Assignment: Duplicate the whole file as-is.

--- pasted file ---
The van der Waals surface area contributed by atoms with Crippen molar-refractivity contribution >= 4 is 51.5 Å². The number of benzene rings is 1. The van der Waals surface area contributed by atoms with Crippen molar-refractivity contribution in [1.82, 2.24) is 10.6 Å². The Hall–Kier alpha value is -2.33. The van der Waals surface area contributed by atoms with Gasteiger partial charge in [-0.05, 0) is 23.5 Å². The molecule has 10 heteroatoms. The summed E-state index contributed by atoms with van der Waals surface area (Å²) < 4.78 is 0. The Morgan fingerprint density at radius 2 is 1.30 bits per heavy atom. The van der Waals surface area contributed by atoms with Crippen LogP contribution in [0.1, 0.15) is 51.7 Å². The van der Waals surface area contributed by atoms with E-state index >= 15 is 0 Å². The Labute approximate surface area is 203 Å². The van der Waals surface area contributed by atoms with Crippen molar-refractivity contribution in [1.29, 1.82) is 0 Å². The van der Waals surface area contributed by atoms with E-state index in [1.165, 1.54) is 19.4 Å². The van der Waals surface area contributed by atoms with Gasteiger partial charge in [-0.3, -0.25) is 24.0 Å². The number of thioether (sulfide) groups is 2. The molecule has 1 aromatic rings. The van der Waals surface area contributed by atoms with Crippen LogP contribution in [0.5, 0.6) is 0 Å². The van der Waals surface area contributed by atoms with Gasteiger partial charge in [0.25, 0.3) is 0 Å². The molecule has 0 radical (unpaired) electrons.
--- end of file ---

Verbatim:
The van der Waals surface area contributed by atoms with Crippen molar-refractivity contribution >= 4 is 51.5 Å². The number of benzene rings is 1. The van der Waals surface area contributed by atoms with Crippen molar-refractivity contribution in [1.82, 2.24) is 10.6 Å². The Hall–Kier alpha value is -2.33. The van der Waals surface area contributed by atoms with Gasteiger partial charge in [-0.05, 0) is 23.5 Å². The molecule has 10 heteroatoms. The summed E-state index contributed by atoms with van der Waals surface area (Å²) < 4.78 is 0. The Morgan fingerprint density at radius 2 is 1.30 bits per heavy atom. The van der Waals surface area contributed by atoms with Crippen LogP contribution in [0.1, 0.15) is 51.7 Å². The van der Waals surface area contributed by atoms with E-state index >= 15 is 0 Å². The Labute approximate surface area is 203 Å². The van der Waals surface area contributed by atoms with Crippen molar-refractivity contribution in [1.29, 1.82) is 0 Å². The van der Waals surface area contributed by atoms with E-state index in [1.165, 1.54) is 19.4 Å². The van der Waals surface area contributed by atoms with Gasteiger partial charge in [-0.3, -0.25) is 24.0 Å². The number of thioether (sulfide) groups is 2. The molecule has 1 aromatic rings. The van der Waals surface area contributed by atoms with Crippen LogP contribution in [0.5, 0.6) is 0 Å². The van der Waals surface area contributed by atoms with Gasteiger partial charge in [0.25, 0.3) is 0 Å². The molecule has 0 radical (unpaired) electrons.